The Australian Labor Party is set to announce its target for cutting greenhouse gas emissions today.
At the 2016 and 2019 elections, Labor promised net zero emissions by 2050 and a cut of 45% on 2005 levels by 2030. Among the promises it adopted to get it there in 2019 was a target of 50% renewable energy by 2030.
But it lost those elections. So up to now Labor has refused to say what policies it will take to the 2022 election. We should know by the end of the day.
The Coalition’s position is clear – sort of.
Formally the government is sticking with its long-settled position of delivering a cut of 26-28% on 2005 levels by 2030 (as well as net zero by 2050).
We are going to achieve a 35% reduction in emissions by 2030. That is what we’re going to achieve. That is what actually matters. What matters is what you actually achieve. We are well above our target.
This leaves Labor, which has consistently taken a stronger stance than the Coalition, with three broad options.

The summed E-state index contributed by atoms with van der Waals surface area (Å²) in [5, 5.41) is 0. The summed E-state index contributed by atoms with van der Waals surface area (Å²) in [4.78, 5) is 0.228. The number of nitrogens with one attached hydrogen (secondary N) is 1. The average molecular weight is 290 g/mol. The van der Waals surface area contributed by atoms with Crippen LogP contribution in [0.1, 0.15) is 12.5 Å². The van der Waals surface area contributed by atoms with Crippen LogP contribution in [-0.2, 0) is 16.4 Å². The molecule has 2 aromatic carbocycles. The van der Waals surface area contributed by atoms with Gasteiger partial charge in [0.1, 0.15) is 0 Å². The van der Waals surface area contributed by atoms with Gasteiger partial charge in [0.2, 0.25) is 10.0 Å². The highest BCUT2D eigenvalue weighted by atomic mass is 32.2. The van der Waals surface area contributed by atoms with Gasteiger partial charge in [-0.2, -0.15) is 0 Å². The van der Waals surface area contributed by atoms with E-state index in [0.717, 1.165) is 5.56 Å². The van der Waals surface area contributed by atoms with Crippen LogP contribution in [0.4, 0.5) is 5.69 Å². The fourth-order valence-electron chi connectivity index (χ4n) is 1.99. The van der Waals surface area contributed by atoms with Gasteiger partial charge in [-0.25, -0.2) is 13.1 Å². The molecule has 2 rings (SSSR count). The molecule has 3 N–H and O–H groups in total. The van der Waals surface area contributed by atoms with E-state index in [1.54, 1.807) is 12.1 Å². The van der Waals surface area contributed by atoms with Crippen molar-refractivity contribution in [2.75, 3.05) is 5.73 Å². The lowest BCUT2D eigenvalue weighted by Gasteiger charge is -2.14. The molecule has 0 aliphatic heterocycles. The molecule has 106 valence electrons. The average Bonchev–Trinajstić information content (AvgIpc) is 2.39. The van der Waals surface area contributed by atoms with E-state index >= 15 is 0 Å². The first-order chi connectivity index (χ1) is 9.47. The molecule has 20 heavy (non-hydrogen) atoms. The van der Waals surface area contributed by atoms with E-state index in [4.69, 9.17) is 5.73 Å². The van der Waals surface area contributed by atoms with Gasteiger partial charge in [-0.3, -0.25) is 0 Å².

Targets, predictions, safeguards
Option 1 is to match the 35% reduction but make it a formal target, not a prediction.
Option 2 is to go a little higher with a prediction – say 40% – and claim this is achievable given announced Labor policies such as electric vehicles and upgrading the electricity grid (“rewiring the nation”).
Option 3 is set a more ambitious target – perhaps 45%, as Labor did at the last election, along with a change to the so-called “safeguard mechanism” introduced by the Coalition in 2016 as part of its alternative to a price on carbon.
The safeguard mechanism requires Australia’s largest greenhouse gas emitters to keep their net emissions below a certain cap.
At the 2019 election Labor proposed to cut the eligibility threshold for the cap from 100,000 to 25,000 tonnes of carbon dioxide a year, and extend it to more emitters.
The difference between now and 2019 is that this time the business community is behind the approach.